Henry returns to Mansfield Park and decides to amuse himself by making Fanny fall in love with him. However, Fanny is steadfastly if secretly in love with Edmund, and the tables are turned when Henry actually falls in love with Fanny. To further his suit, he uses his family connections to raise Fanny's brother William to the rank of naval lieutenant, to Fanny's great joy. However, when he proposes marriage, Fanny rejects him out of hand, partially because she disapproves of his moral character, and also because she loves someone else. Sir Thomas is dismayed and startled by her refusal, since it is an extremely advantageous match for a poor girl like Fanny. He reproaches her for ingratitude, and believing it is all female timidity on Fanny's part, encourages Henry to persevere.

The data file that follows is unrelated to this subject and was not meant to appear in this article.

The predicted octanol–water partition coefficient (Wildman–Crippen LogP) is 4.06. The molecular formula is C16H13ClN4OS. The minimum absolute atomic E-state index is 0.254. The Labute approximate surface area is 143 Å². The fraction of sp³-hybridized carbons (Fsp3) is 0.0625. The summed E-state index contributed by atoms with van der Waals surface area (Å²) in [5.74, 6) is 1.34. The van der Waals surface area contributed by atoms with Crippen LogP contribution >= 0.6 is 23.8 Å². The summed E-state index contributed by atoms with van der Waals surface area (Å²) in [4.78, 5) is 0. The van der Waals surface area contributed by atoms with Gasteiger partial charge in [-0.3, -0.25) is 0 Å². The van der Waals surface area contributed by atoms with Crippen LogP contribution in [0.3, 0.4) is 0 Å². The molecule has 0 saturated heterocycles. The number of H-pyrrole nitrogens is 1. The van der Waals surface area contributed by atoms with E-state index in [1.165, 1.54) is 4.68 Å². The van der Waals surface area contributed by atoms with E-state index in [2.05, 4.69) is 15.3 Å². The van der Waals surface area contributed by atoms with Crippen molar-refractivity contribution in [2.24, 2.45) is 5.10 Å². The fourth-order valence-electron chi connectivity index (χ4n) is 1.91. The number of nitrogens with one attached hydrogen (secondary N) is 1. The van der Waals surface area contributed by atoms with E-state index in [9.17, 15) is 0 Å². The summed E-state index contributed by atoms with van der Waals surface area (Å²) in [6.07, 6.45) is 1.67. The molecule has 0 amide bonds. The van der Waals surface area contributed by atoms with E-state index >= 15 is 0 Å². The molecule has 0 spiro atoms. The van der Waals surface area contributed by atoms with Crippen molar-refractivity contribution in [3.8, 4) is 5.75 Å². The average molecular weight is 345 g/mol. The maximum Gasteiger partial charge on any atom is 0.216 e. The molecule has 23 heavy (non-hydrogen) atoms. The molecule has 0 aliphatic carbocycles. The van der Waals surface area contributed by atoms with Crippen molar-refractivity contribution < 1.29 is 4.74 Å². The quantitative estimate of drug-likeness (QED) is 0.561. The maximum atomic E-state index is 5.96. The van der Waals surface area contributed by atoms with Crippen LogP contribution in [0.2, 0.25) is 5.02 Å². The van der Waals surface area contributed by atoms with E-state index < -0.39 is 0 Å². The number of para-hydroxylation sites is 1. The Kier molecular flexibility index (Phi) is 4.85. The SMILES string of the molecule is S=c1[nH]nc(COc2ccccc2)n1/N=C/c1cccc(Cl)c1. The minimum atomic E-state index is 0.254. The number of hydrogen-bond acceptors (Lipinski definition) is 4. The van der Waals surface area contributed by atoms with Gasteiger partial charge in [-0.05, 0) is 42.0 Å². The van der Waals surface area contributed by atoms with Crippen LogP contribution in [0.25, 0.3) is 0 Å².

To bring Fanny to her senses, Sir Thomas sends her home for a visit to Portsmouth, hoping that the lack of creature comforts there will help her set a higher value on Henry's offer. She sets off with William, who is briefly on leave, and sees him off in his first command. At Portsmouth, she develops a firm bond with her younger sister Susan, but is taken aback by the contrast between her dissolute surroundings--noise, chaos, unpalatable food--and the environment at Mansfield. Henry visits her to try to convince her that he has changed and is worthy of her affection. Although Fanny still maintains that she cannot marry him, her attitude begins to soften, particularly as Edmund and Mary seem to be moving toward an engagement.